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 Definition: One’s inner conscience or sense of reason. Intellect.

Pronunciation: Say it like you see it. In-wit

Origin: Inwit entered the English language from Middle English around the 13th Century. Interestingly, in an two-for-one offer, there was an Old English (pre 13th Century) word ‘inwit’ – but it was a completely different word. In Old English, it meant deceitful, hidden thoughts.

It is perhaps best known today by Joycean scholars. In ‘Ulysses’, Joyce references the ‘Ayenbite of Inwit’, a 13th century confessional work written by a monk and known via an obscure translation into the Kentish dialect.

Why This Word: Since Freud, we have been searching for words and phrases to describe our inner thought processes. We discuss dialectics, read about ratiocination and speak of syllogistic. So why not room at the table for the humble inwit?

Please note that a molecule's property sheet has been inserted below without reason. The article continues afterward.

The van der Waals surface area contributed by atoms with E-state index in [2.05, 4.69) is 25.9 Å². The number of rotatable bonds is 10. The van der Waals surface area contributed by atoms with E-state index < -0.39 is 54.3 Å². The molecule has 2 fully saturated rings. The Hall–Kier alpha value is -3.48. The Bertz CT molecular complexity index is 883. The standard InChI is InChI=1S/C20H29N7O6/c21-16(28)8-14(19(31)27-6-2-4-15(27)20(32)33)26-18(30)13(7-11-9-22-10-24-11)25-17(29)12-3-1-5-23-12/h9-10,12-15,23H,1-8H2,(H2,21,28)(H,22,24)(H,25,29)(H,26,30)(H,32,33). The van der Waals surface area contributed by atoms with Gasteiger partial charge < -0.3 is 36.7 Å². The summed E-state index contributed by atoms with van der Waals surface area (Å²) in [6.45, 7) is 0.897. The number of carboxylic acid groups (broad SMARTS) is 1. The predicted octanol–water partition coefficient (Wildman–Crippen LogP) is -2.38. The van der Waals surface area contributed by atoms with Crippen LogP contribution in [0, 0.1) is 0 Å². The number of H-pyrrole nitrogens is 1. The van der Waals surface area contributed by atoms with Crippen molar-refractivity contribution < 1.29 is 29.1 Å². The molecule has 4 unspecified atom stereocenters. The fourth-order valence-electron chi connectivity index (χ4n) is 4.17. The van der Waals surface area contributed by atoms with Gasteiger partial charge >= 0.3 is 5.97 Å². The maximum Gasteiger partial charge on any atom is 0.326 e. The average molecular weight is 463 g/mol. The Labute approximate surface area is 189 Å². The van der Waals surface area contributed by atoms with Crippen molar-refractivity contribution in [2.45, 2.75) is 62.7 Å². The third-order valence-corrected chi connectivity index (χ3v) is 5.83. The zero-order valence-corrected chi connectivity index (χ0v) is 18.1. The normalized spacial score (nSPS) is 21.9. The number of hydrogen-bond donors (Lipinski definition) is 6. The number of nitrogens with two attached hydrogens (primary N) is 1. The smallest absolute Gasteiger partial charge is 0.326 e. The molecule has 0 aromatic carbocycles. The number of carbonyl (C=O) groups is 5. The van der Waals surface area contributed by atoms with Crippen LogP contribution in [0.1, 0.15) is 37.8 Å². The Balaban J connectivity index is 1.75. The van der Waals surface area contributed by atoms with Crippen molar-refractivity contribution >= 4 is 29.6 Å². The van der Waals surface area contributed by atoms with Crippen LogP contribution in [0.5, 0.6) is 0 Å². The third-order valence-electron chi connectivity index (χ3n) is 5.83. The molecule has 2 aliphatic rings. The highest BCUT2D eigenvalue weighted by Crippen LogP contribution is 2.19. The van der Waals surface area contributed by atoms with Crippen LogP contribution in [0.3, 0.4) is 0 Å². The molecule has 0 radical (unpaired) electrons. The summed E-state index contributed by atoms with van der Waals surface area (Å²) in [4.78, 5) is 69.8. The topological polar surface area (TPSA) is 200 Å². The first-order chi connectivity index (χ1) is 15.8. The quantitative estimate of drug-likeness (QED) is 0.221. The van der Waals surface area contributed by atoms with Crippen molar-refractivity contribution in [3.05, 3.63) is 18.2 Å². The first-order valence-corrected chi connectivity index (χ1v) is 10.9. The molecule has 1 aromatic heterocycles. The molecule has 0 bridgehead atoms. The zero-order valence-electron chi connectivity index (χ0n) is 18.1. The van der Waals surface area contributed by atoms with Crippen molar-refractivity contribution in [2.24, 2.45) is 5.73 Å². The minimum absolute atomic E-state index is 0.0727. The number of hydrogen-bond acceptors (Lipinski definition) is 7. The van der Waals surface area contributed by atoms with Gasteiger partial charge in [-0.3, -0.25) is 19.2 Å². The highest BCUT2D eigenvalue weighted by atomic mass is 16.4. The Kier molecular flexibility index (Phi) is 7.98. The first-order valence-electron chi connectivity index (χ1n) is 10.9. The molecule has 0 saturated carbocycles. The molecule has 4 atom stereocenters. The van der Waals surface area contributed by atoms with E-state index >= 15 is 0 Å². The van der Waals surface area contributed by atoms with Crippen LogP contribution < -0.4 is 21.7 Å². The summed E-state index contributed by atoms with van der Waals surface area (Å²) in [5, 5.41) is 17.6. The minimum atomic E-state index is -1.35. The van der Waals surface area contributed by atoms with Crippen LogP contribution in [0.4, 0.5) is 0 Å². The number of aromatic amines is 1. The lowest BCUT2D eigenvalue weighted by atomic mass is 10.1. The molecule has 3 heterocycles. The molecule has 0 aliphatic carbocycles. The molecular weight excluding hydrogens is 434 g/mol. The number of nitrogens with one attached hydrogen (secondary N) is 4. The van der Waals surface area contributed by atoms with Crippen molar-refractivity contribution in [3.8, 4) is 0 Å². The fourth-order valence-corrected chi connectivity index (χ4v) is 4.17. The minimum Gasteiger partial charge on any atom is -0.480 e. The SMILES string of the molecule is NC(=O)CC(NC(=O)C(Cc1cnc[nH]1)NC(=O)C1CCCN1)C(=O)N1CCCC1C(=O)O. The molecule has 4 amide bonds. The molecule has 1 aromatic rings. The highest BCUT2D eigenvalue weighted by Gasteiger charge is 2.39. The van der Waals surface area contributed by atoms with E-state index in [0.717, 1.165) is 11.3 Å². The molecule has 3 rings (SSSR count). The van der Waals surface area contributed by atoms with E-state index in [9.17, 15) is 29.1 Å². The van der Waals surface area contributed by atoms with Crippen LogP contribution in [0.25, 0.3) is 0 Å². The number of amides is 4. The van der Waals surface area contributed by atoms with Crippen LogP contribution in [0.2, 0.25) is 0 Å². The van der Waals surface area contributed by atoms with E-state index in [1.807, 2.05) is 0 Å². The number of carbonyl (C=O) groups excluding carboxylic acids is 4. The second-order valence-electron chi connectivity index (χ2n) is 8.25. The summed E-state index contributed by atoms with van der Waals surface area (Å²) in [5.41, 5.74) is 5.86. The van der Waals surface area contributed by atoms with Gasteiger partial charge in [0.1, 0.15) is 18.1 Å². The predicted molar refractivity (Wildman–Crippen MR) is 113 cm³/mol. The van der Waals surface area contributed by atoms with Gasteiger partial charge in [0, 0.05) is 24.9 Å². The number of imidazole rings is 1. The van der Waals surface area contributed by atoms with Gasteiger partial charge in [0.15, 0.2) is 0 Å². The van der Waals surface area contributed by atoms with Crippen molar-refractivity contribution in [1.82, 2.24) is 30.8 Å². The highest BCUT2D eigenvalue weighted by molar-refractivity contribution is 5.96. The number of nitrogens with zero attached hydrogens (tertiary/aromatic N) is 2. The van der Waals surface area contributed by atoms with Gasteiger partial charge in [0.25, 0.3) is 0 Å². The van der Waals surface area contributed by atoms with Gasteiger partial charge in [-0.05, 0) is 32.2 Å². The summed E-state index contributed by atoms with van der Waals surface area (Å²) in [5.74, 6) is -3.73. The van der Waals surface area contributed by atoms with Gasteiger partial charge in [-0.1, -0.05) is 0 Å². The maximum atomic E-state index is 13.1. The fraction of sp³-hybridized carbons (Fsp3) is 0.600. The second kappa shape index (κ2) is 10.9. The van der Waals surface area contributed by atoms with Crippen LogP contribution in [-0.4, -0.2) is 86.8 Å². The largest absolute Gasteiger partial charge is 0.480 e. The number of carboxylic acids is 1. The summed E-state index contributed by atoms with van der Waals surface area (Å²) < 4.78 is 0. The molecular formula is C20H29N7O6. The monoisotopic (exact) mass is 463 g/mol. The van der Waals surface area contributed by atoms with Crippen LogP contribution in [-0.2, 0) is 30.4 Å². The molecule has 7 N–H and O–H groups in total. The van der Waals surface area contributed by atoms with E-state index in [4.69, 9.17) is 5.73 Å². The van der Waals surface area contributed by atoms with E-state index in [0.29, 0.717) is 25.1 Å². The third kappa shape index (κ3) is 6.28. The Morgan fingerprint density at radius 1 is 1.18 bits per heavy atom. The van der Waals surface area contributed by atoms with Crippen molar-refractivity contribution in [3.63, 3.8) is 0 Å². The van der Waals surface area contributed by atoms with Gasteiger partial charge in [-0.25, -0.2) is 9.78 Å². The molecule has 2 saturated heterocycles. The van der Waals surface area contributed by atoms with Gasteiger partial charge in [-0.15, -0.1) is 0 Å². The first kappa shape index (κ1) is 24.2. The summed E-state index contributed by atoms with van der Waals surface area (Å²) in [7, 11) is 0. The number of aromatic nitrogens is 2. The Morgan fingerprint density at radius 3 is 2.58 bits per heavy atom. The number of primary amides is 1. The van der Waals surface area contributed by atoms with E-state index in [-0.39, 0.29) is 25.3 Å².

How to use this word:

Joyce’s use of inwit may have been the last hurrah for this word. Ironically, the same year ‘Ulysses’ was published (1922), a similar-sounding word evolved and became mainstream in American English – ‘Dimwit’. And thus, ironically, the brief moment of revival of the inwit was confounded … by a dimwit.


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Written by Sean Carabini

Seán Carabini is a Dublin-based author. To date, Seán has written the humorous travel memoirs 'Sticking Out in Minnesota' and 'American Road', as well as 'American Road: The poems' - a book of travel poetry related to the memoir. Seán has also developed a podcast based on the book - subscribe to the American Road podcast today! Seán is a committee member of the Irish Writers' Union.

Chrissy Skelton is Seán Carabini's editor. A graduate of the University of Minnesota's Anthropology programme, Chrissy emerged armed with an arsenal of little-known words and cumbersome jargon - all of which will now be off-loaded onto 'unusedwords' readers!


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